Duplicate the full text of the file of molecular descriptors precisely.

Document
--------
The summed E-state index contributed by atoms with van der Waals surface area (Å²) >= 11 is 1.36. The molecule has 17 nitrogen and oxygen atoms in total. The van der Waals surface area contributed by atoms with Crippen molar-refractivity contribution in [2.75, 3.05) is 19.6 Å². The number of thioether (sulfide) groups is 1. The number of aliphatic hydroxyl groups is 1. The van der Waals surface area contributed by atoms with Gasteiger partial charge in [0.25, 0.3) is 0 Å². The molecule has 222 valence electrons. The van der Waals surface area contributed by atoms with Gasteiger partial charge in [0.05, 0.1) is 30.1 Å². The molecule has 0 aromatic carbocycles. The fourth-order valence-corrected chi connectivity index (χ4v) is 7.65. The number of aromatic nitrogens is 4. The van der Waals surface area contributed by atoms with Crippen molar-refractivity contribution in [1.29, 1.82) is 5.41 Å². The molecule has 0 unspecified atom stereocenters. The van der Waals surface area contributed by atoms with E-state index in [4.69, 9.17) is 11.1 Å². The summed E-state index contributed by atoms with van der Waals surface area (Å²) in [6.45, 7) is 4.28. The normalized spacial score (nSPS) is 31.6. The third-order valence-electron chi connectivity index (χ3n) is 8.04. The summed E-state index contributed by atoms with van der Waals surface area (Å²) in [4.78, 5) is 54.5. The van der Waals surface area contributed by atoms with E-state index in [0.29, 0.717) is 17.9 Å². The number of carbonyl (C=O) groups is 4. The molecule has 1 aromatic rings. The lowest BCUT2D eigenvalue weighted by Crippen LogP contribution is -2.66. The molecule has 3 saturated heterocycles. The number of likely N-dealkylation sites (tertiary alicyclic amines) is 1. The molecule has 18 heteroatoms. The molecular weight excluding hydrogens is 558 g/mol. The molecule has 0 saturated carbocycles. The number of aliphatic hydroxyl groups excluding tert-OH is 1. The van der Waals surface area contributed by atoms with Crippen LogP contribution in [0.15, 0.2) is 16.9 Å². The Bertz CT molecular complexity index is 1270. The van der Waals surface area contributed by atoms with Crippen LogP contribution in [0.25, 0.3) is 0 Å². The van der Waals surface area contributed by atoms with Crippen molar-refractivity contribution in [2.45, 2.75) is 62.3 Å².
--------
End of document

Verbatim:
The summed E-state index contributed by atoms with van der Waals surface area (Å²) >= 11 is 1.36. The molecule has 17 nitrogen and oxygen atoms in total. The van der Waals surface area contributed by atoms with Crippen molar-refractivity contribution in [2.75, 3.05) is 19.6 Å². The number of thioether (sulfide) groups is 1. The number of aliphatic hydroxyl groups is 1. The van der Waals surface area contributed by atoms with Gasteiger partial charge in [0.25, 0.3) is 0 Å². The molecule has 222 valence electrons. The van der Waals surface area contributed by atoms with Gasteiger partial charge in [0.05, 0.1) is 30.1 Å². The molecule has 0 aromatic carbocycles. The fourth-order valence-corrected chi connectivity index (χ4v) is 7.65. The number of aromatic nitrogens is 4. The van der Waals surface area contributed by atoms with Crippen molar-refractivity contribution in [1.29, 1.82) is 5.41 Å². The molecule has 0 unspecified atom stereocenters. The van der Waals surface area contributed by atoms with E-state index in [4.69, 9.17) is 11.1 Å². The summed E-state index contributed by atoms with van der Waals surface area (Å²) in [6.45, 7) is 4.28. The normalized spacial score (nSPS) is 31.6. The third-order valence-electron chi connectivity index (χ3n) is 8.04. The summed E-state index contributed by atoms with van der Waals surface area (Å²) in [4.78, 5) is 54.5. The van der Waals surface area contributed by atoms with E-state index in [0.29, 0.717) is 17.9 Å². The number of carbonyl (C=O) groups is 4. The molecule has 1 aromatic rings. The lowest BCUT2D eigenvalue weighted by Crippen LogP contribution is -2.66. The molecule has 3 saturated heterocycles. The number of likely N-dealkylation sites (tertiary alicyclic amines) is 1. The molecule has 18 heteroatoms. The molecular weight excluding hydrogens is 558 g/mol. The molecule has 0 saturated carbocycles. The number of aliphatic hydroxyl groups excluding tert-OH is 1. The van der Waals surface area contributed by atoms with Crippen LogP contribution in [0.15, 0.2) is 16.9 Å². The Bertz CT molecular complexity index is 1270. The van der Waals surface area contributed by atoms with Crippen LogP contribution in [0.25, 0.3) is 0 Å². The van der Waals surface area contributed by atoms with Crippen molar-refractivity contribution in [2.45, 2.75) is 62.3 Å².